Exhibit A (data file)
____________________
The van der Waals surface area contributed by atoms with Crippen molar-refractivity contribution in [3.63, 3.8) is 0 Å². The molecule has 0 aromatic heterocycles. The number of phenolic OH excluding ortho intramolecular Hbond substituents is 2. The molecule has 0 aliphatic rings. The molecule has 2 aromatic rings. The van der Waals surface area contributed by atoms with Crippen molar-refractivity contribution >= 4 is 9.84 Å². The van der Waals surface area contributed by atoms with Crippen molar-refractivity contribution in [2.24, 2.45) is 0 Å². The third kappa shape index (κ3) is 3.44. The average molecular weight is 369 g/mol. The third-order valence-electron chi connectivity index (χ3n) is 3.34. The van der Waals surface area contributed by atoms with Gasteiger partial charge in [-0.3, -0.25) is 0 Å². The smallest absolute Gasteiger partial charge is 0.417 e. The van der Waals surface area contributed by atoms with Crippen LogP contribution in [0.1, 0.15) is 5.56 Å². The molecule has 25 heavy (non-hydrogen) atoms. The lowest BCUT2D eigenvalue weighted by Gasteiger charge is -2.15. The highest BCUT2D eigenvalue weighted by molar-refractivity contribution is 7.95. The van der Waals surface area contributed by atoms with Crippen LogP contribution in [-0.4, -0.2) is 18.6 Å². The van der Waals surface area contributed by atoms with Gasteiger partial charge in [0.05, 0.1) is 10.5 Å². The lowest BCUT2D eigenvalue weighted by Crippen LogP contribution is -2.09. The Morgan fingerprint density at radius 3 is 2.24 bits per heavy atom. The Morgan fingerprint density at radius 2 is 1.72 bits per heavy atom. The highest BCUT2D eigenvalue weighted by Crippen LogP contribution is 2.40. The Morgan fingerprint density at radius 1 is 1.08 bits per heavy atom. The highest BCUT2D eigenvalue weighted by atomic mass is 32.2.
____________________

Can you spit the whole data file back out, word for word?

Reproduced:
The van der Waals surface area contributed by atoms with Crippen molar-refractivity contribution in [3.63, 3.8) is 0 Å². The molecule has 0 aromatic heterocycles. The number of phenolic OH excluding ortho intramolecular Hbond substituents is 2. The molecule has 0 aliphatic rings. The molecule has 2 aromatic rings. The van der Waals surface area contributed by atoms with Crippen molar-refractivity contribution >= 4 is 9.84 Å². The van der Waals surface area contributed by atoms with Crippen molar-refractivity contribution in [2.24, 2.45) is 0 Å². The third kappa shape index (κ3) is 3.44. The average molecular weight is 369 g/mol. The third-order valence-electron chi connectivity index (χ3n) is 3.34. The van der Waals surface area contributed by atoms with Gasteiger partial charge in [-0.3, -0.25) is 0 Å². The smallest absolute Gasteiger partial charge is 0.417 e. The van der Waals surface area contributed by atoms with Crippen LogP contribution in [0.1, 0.15) is 5.56 Å². The molecule has 25 heavy (non-hydrogen) atoms. The lowest BCUT2D eigenvalue weighted by Gasteiger charge is -2.15. The highest BCUT2D eigenvalue weighted by molar-refractivity contribution is 7.95. The van der Waals surface area contributed by atoms with Crippen LogP contribution in [-0.4, -0.2) is 18.6 Å². The van der Waals surface area contributed by atoms with Gasteiger partial charge in [0.05, 0.1) is 10.5 Å². The lowest BCUT2D eigenvalue weighted by Crippen LogP contribution is -2.09. The Morgan fingerprint density at radius 3 is 2.24 bits per heavy atom. The Morgan fingerprint density at radius 2 is 1.72 bits per heavy atom. The highest BCUT2D eigenvalue weighted by Crippen LogP contribution is 2.40. The Morgan fingerprint density at radius 1 is 1.08 bits per heavy atom. The highest BCUT2D eigenvalue weighted by atomic mass is 32.2.